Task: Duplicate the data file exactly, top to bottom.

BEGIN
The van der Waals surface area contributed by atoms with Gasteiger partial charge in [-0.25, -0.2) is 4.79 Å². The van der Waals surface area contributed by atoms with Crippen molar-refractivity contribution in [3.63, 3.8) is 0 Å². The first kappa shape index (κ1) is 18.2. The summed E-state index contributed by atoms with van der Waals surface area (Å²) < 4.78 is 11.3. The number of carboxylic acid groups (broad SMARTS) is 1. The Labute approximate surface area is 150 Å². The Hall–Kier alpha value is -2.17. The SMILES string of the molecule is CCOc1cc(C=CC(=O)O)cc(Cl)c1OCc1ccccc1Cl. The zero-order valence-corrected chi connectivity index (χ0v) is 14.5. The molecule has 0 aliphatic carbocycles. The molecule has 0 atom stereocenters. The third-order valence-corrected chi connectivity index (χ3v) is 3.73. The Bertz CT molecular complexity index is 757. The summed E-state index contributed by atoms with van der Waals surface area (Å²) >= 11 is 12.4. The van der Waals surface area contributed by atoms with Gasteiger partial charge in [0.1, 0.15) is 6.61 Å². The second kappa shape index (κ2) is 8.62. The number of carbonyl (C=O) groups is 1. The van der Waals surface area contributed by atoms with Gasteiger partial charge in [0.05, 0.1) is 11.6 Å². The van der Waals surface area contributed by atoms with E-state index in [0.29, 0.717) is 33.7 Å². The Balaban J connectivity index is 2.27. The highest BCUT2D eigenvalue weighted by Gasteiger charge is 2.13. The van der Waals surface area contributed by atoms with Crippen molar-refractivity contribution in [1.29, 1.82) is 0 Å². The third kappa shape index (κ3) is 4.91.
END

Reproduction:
The van der Waals surface area contributed by atoms with Gasteiger partial charge in [-0.25, -0.2) is 4.79 Å². The van der Waals surface area contributed by atoms with Crippen molar-refractivity contribution in [3.63, 3.8) is 0 Å². The first kappa shape index (κ1) is 18.2. The summed E-state index contributed by atoms with van der Waals surface area (Å²) < 4.78 is 11.3. The number of carboxylic acid groups (broad SMARTS) is 1. The Labute approximate surface area is 150 Å². The Hall–Kier alpha value is -2.17. The SMILES string of the molecule is CCOc1cc(C=CC(=O)O)cc(Cl)c1OCc1ccccc1Cl. The zero-order valence-corrected chi connectivity index (χ0v) is 14.5. The molecule has 0 aliphatic carbocycles. The molecule has 0 atom stereocenters. The third-order valence-corrected chi connectivity index (χ3v) is 3.73. The Bertz CT molecular complexity index is 757. The summed E-state index contributed by atoms with van der Waals surface area (Å²) >= 11 is 12.4. The van der Waals surface area contributed by atoms with Gasteiger partial charge in [0.1, 0.15) is 6.61 Å². The second kappa shape index (κ2) is 8.62. The number of carbonyl (C=O) groups is 1. The van der Waals surface area contributed by atoms with Gasteiger partial charge in [0.05, 0.1) is 11.6 Å². The van der Waals surface area contributed by atoms with E-state index in [0.29, 0.717) is 33.7 Å². The Balaban J connectivity index is 2.27. The highest BCUT2D eigenvalue weighted by Gasteiger charge is 2.13. The van der Waals surface area contributed by atoms with Crippen molar-refractivity contribution in [1.29, 1.82) is 0 Å². The third kappa shape index (κ3) is 4.91.